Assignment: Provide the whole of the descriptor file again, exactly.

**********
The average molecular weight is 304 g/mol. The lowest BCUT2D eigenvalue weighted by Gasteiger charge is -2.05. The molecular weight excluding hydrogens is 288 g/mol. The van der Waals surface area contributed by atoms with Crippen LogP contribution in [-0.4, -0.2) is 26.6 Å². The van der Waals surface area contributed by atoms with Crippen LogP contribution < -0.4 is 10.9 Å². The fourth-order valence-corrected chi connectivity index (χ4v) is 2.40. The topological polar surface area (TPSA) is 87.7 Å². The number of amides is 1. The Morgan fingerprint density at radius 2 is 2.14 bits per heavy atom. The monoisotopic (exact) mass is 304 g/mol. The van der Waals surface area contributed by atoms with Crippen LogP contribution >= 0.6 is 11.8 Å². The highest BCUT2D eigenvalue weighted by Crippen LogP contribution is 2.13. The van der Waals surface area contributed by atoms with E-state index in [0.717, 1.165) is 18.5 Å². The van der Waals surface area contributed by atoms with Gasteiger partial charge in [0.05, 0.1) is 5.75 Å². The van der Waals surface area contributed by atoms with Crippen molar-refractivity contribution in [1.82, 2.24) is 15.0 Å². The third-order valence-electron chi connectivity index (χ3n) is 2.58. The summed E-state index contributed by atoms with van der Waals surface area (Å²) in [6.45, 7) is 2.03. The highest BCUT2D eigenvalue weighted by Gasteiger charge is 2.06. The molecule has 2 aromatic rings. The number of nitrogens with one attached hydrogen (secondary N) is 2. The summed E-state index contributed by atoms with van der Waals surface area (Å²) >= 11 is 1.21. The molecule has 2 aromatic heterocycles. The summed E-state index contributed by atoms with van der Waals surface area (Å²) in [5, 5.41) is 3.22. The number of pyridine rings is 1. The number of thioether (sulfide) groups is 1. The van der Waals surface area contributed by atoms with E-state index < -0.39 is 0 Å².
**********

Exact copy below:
The average molecular weight is 304 g/mol. The lowest BCUT2D eigenvalue weighted by Gasteiger charge is -2.05. The molecular weight excluding hydrogens is 288 g/mol. The van der Waals surface area contributed by atoms with Crippen LogP contribution in [-0.4, -0.2) is 26.6 Å². The van der Waals surface area contributed by atoms with Crippen LogP contribution < -0.4 is 10.9 Å². The fourth-order valence-corrected chi connectivity index (χ4v) is 2.40. The topological polar surface area (TPSA) is 87.7 Å². The number of amides is 1. The Morgan fingerprint density at radius 2 is 2.14 bits per heavy atom. The monoisotopic (exact) mass is 304 g/mol. The van der Waals surface area contributed by atoms with Crippen LogP contribution >= 0.6 is 11.8 Å². The highest BCUT2D eigenvalue weighted by Crippen LogP contribution is 2.13. The van der Waals surface area contributed by atoms with E-state index in [0.717, 1.165) is 18.5 Å². The van der Waals surface area contributed by atoms with Gasteiger partial charge in [0.05, 0.1) is 5.75 Å². The van der Waals surface area contributed by atoms with Crippen molar-refractivity contribution in [1.82, 2.24) is 15.0 Å². The third-order valence-electron chi connectivity index (χ3n) is 2.58. The summed E-state index contributed by atoms with van der Waals surface area (Å²) in [6.45, 7) is 2.03. The highest BCUT2D eigenvalue weighted by Gasteiger charge is 2.06. The molecule has 2 aromatic rings. The number of nitrogens with one attached hydrogen (secondary N) is 2. The summed E-state index contributed by atoms with van der Waals surface area (Å²) >= 11 is 1.21. The molecule has 2 aromatic heterocycles. The summed E-state index contributed by atoms with van der Waals surface area (Å²) in [5, 5.41) is 3.22. The number of pyridine rings is 1. The number of thioether (sulfide) groups is 1. The van der Waals surface area contributed by atoms with E-state index < -0.39 is 0 Å².